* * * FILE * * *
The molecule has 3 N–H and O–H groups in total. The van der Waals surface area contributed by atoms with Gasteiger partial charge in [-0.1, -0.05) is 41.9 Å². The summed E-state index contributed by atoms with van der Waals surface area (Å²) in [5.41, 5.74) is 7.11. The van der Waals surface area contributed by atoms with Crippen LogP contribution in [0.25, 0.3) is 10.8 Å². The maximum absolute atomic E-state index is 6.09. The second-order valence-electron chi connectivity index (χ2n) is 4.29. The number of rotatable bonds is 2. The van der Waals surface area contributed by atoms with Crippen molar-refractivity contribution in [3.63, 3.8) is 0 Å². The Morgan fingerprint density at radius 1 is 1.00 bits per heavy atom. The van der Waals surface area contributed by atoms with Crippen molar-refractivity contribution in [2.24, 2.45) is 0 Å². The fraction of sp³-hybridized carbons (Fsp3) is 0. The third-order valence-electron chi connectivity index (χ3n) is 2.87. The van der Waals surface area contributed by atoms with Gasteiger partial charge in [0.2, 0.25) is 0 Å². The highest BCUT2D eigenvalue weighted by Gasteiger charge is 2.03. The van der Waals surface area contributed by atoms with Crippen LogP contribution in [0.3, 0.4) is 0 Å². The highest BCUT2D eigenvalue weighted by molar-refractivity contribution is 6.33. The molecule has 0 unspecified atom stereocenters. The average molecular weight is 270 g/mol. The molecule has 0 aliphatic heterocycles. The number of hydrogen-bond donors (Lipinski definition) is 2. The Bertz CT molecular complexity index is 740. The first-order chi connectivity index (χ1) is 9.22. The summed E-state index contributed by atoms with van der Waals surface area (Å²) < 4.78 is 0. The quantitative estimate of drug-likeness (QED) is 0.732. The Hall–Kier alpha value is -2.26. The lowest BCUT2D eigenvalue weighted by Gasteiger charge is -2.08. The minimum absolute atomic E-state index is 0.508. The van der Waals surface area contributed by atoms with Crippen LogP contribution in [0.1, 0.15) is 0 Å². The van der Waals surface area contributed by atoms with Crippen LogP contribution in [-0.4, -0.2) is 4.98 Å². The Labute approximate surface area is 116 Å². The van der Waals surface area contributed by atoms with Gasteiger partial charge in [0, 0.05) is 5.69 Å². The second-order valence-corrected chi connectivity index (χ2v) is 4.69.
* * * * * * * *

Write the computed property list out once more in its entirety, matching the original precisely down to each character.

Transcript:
The molecule has 3 N–H and O–H groups in total. The van der Waals surface area contributed by atoms with Gasteiger partial charge in [-0.1, -0.05) is 41.9 Å². The summed E-state index contributed by atoms with van der Waals surface area (Å²) in [5.41, 5.74) is 7.11. The van der Waals surface area contributed by atoms with Crippen LogP contribution in [0.25, 0.3) is 10.8 Å². The maximum absolute atomic E-state index is 6.09. The second-order valence-electron chi connectivity index (χ2n) is 4.29. The number of rotatable bonds is 2. The van der Waals surface area contributed by atoms with Crippen molar-refractivity contribution in [3.63, 3.8) is 0 Å². The Morgan fingerprint density at radius 1 is 1.00 bits per heavy atom. The van der Waals surface area contributed by atoms with Crippen molar-refractivity contribution in [2.24, 2.45) is 0 Å². The fraction of sp³-hybridized carbons (Fsp3) is 0. The third-order valence-electron chi connectivity index (χ3n) is 2.87. The van der Waals surface area contributed by atoms with Gasteiger partial charge in [0.2, 0.25) is 0 Å². The highest BCUT2D eigenvalue weighted by Gasteiger charge is 2.03. The van der Waals surface area contributed by atoms with Crippen LogP contribution in [0.3, 0.4) is 0 Å². The highest BCUT2D eigenvalue weighted by molar-refractivity contribution is 6.33. The molecule has 0 unspecified atom stereocenters. The average molecular weight is 270 g/mol. The molecule has 0 aliphatic heterocycles. The number of hydrogen-bond donors (Lipinski definition) is 2. The Bertz CT molecular complexity index is 740. The first-order chi connectivity index (χ1) is 9.22. The summed E-state index contributed by atoms with van der Waals surface area (Å²) < 4.78 is 0. The quantitative estimate of drug-likeness (QED) is 0.732. The Hall–Kier alpha value is -2.26. The lowest BCUT2D eigenvalue weighted by Gasteiger charge is -2.08. The minimum absolute atomic E-state index is 0.508. The van der Waals surface area contributed by atoms with Crippen LogP contribution in [0.1, 0.15) is 0 Å². The van der Waals surface area contributed by atoms with Crippen LogP contribution in [-0.4, -0.2) is 4.98 Å². The Labute approximate surface area is 116 Å². The van der Waals surface area contributed by atoms with Gasteiger partial charge in [0, 0.05) is 5.69 Å². The second-order valence-corrected chi connectivity index (χ2v) is 4.69.